After a year of changes, AllLearn, Yale’s joint e-learning effort with Stanford and Oxford universities, is facing transition yet again.

In a statement issued Monday, AllLearn announced that Herbert M. Allison Jr., president and chief executive officer of the company, would resign his posts effective Nov. 1. Allison, the first president of the company, will leave AllLearn to assume a new position as chairman, president and chief executive officer of Teachers Insurance and Annuity Association and College Retirement Equities Fund, or TIAA-CREF.

“I tremendously enjoyed working on the project and we’ve come a long way,” Allison said.

Allison’s resignation comes less than a year after Princeton withdrew from the original online alliance, which began offering classes last October. The program was formerly known as the Alliance for Lifelong Learning.

Gila Reinstein, assistant director of Yale’s Office of Public Affairs, said a replacement for Allison will be named in the near future.

“He’s going to a very wonderful place, and we just regret losing him,” Reinstein said.

Allison said that he considered for several months whether he would accept the new post at TIAA-CREF. He said his new position will allow him to combine his interest in education and financial services.

Allison added that he is confident that AllLearn will continue to work effectively following his departure. He said that there are some candidates for president within the alliance, but added that outside candidates will be considered as well.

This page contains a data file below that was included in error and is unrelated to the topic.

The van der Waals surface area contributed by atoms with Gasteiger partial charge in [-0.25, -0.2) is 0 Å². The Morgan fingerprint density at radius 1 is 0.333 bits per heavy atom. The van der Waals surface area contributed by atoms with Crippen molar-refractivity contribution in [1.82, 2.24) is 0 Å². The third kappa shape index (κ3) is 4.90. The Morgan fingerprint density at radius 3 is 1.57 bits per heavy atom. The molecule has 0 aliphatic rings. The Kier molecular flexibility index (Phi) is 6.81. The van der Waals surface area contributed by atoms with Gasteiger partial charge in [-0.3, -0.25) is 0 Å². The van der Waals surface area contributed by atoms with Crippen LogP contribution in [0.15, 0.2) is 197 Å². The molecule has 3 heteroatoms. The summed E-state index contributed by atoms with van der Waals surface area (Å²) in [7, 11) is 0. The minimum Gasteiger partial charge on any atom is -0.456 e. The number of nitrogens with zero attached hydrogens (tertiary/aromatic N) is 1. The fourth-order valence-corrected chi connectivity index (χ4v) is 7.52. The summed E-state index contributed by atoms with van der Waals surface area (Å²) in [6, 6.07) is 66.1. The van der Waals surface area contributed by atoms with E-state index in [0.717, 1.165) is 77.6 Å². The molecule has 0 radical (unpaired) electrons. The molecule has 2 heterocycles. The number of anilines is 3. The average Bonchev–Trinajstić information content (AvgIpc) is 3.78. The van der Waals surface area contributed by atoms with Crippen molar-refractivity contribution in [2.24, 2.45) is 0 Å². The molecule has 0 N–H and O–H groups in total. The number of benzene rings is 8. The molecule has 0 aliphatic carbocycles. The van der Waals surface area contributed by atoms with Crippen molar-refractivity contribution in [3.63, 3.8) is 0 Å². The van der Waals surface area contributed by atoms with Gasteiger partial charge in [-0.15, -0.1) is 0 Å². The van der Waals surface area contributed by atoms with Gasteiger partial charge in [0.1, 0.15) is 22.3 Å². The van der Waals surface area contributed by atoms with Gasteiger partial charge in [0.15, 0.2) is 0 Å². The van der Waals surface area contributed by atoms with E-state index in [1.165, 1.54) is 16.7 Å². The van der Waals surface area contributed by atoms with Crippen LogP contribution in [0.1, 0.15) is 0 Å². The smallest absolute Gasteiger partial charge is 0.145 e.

“The excellent leadership of [AllLearn] is one of the reasons I thought I could step down,” Allison said.

All those involved said Allison’s departure does not signal a change in direction for the alliance.

“It’s a new program. It’s going to evolve, and it’s going to continue to evolve,” Reinstein said. She added that AllLearn’s progress so far has been significant considering its recent inception.

Allison will remain on the board of AllLearn and said that he would be eager to communicate with the new leadership.

AllLearn was founded in 2000 with an initial $12 million investment. Initially, AllLearn offered online courses to alumni and others associated with the participating universities.

Allison’s announcement coincides with the first day of classes for AllLearn’s fall semester. This year the online alliance is offering 50 courses designed by professors from the participating schools. Each course costs approximately $300 per person.

This fall AllLearn expanded to include students not affiliated with the schools and has begun to explore ways to advertise the program to a wider audience.

Allison said that during his tenure, AllLearn has developed good online courses and a comprehensive Internet library. He added that he especially appreciated the support he received from Yale, noting the contributions of Yale President Richard Levin and Diana Kleiner, deputy provost for the arts.